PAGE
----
Download Now! Actions to Transform Food Systems under Climate Change

Climate action: Do we need to change how we innovate?

We need to change how agricultural research for development functions. Photo: IITA
(view original)
May 25, 2020

by

Bruce Campbell (CCAFS), Inga Jacobs-Mata (IWMI), and Cristina Rumbaitis del Rio (WRI)

We're starting today, Africa Day.

Climate change poses profound challenges for farmers and our food and water systems. Equally challenging are poverty (with some 600 million persons in extreme poverty), food insecurity (with some 800 million persons suffering from undernutrition), and water insecurity (with some 780 million people without access to an improved water source). Climate change makes our efforts to deal with poverty and food and water insecurity that much more difficult. It is for small-scale farmers, fishers, and livestock keepers that these problems come together, compounding each other. Extreme weather events, changing seasons, and increasing heat make a risky existence even riskier. In many locations agricultural producers are coping by selling off their productive assets, reducing the number of meals they eat and migrating to cities where life may not be that much better. 

To solve these and other agriculture-related environmental challenges, we have concluded that nothing short of a transformation of food systems is needed. This requires four "R"s: REROUTING farming and rural livelihoods to new trajectories; de-RISKING livelihoods, farms and value chains; REDUCING emissions through diets and value chains; and REALIGNING policies, finance, support to social movements, and innovation. On the 25th of June, CCAFS and many partners will release a flagship report on food systems transformation under climate change. The report outlines concrete actions that can be taken to achieve each "R."  

Transforming agricultural research for development

Today we want to focus on one of the actions proposed: essentially, transforming ourselvesthe agricultural research for development (AR4D) community.

AR4D systems are often fragmented, inefficient, overly supply-based, and siloed. Innovation can be hampered by a fear of failure, a short-term orientation, the existence of inappropriate or perverse incentives that may result in redundancy and duplication, and a focus on “publish or perish.” If we want research to contribute to societal outcomes, that is what we should be measured by, not our numbers of publications in prestigious journals.

One of the key premises for a new AR4D is that we need to work (at least for a good portion of AR4D) more closely with those development agencies, national governments and private sector actors who have the responsibility, power, interest and/or means to drive significant positive change—in other words, with the AR4D community as a trusted knowledge partner in a coalition of actors. For this reason, together with partners across CGIAR, the CGIAR Research Program on Climate Change, Agriculture and Food Security (CCAFS) has put together the “Two Degree Initiative,” a coalition of partners with the ambition to reach significant climate change, poverty, nutrition and environmental targets. This initiative will focus on low- and middle-income countries and work on a set of global themes that align with a theory of change for transforming the food system. It will be implemented through eight or so "Challenges" in specified geographies, with the coalition working towards ambitious locally-defined targets.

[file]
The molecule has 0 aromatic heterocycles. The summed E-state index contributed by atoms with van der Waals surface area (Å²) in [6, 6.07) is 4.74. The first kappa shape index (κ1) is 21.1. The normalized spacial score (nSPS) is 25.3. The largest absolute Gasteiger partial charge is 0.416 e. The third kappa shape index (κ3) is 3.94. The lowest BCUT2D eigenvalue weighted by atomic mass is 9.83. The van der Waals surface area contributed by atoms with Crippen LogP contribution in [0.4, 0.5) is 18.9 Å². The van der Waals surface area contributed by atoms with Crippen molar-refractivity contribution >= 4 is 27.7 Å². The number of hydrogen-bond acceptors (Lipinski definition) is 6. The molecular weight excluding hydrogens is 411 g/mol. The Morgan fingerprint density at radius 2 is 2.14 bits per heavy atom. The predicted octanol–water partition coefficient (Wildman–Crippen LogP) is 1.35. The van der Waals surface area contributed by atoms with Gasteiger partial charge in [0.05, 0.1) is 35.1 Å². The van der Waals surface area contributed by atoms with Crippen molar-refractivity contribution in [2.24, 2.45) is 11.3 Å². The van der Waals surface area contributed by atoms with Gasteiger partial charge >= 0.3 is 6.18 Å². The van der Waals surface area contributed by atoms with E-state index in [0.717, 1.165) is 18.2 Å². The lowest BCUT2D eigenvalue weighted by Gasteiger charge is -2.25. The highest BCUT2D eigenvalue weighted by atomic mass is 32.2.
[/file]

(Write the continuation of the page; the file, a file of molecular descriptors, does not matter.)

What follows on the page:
The eight listening sessions in 2DI Challenge Geographies. Image: T. Ferdinand

Climate, poverty and nutrition challenges are particularly pronounced in Africa. For example, by 2030, forecasts indicate that nearly 9 in 10 of the extremly poor will live in Sub-Saharan Africa. And so on Africa Day, we initiate the first listening session—a webinar bringing stakeholders together in Southern Africa to start the process of defining a bottom-up agenda for research in a climate hotspot. This process is led by the International Water Management Institute (IWMI). Various regional organizations and USAID are co-hosts. Steve Collins from USAID’s Resilient Waters Program noted, “I am heartened that researchers are coming to us without an agenda and asking us what they should be working on.” The initial webinar will be followed by bilateral meetings and an eventual face-to-face meeting later in the year.

Such processes are being set in motion for all eight Challenge Geographies. These “listening sessions” will be accompanied by the World Resources Institute (WRI), who will prepare a summary of inputs received for all geographies. The Sahel Challenge is also soon to start, with World Bank and CGIAR (led by the International Crops Research Institute for the Semi-Arid Tropics (ICRISAT)) collaborating on a series of creative virtual sessions followed by a face-to-face later in the year. In June we also expect start-up meetings in the Middle East and North Africa, and in the Asian mega-deltas.

It will only be through major partnerships that we will rise to the significant challenges. We cannot do research for development “for whom it may concern.” We need to be targeted, demand-driven, participatory and willing to provide end-to-end solutions. We also need to be scientifically credible, which does mean papers in high-end journals—but that should not be our target.

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